Officials from 14 states' top legal offices and the Justice Department have begun a coordinated conversation about ways to keep tabs on — and potentially rein in — the fast-growing tech giants.
The Department of Justice on Tuesday convened a "listening session" with nine state attorneys general and top deputy attorneys from five other states. The meeting was originally pitched to focus on allegations of anti-conservative bias on social media.
But the discussion featured a broader group of topics in the tech industry, including the rapid growth of tech companies like Facebook and Google and their handling of user data. The attorneys general also talked about how antitrust laws might be used to set the right standard of consumer privacy.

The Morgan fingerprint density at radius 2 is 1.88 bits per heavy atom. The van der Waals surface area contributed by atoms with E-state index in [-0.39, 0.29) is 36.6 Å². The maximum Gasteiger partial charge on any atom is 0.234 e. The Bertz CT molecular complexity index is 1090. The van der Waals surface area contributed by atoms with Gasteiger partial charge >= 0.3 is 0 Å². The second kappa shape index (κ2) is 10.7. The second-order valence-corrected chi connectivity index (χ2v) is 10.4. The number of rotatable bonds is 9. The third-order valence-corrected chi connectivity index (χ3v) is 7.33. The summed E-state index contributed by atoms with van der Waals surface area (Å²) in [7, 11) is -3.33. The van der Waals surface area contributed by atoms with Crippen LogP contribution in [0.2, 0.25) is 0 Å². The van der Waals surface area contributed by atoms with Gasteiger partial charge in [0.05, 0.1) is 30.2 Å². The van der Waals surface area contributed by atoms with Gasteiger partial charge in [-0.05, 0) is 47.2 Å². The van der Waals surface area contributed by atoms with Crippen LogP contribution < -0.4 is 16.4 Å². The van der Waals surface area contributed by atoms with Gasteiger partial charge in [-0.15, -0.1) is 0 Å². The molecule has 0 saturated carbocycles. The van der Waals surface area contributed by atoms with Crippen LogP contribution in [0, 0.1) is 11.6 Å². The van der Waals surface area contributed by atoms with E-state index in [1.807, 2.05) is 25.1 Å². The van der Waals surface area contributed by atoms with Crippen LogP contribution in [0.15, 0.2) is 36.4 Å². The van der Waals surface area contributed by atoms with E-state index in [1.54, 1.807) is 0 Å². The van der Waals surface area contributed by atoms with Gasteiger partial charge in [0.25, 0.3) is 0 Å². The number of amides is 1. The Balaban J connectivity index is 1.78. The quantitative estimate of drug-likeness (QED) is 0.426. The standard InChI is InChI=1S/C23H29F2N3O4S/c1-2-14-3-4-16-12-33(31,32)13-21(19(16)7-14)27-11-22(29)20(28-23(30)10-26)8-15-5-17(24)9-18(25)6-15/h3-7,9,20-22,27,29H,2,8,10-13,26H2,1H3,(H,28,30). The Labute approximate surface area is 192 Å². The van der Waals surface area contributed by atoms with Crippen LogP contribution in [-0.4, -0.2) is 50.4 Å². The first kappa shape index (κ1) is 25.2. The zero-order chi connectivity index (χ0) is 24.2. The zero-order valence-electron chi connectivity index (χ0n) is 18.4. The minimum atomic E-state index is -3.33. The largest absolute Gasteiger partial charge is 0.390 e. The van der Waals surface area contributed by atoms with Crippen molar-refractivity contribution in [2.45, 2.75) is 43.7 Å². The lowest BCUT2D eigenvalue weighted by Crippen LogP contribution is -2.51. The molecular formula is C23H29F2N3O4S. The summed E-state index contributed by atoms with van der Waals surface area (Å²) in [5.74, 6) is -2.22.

"The discussion principally focused on consumer protection and data privacy issues, and the bipartisan group of attendees sought to identify areas of consensus," the Justice Department said in a statement after the meeting, which was closed to the press. "Many shared the view that it is essential for federal and state law enforcement authorities to work together to ensure that these challenges are addressed responsibly and effectively."
Much of the conversation in recent weeks has focused on Facebook, Twitter and Google, which were recently called to testify in Congress about the use of their platforms for misinformation campaigns.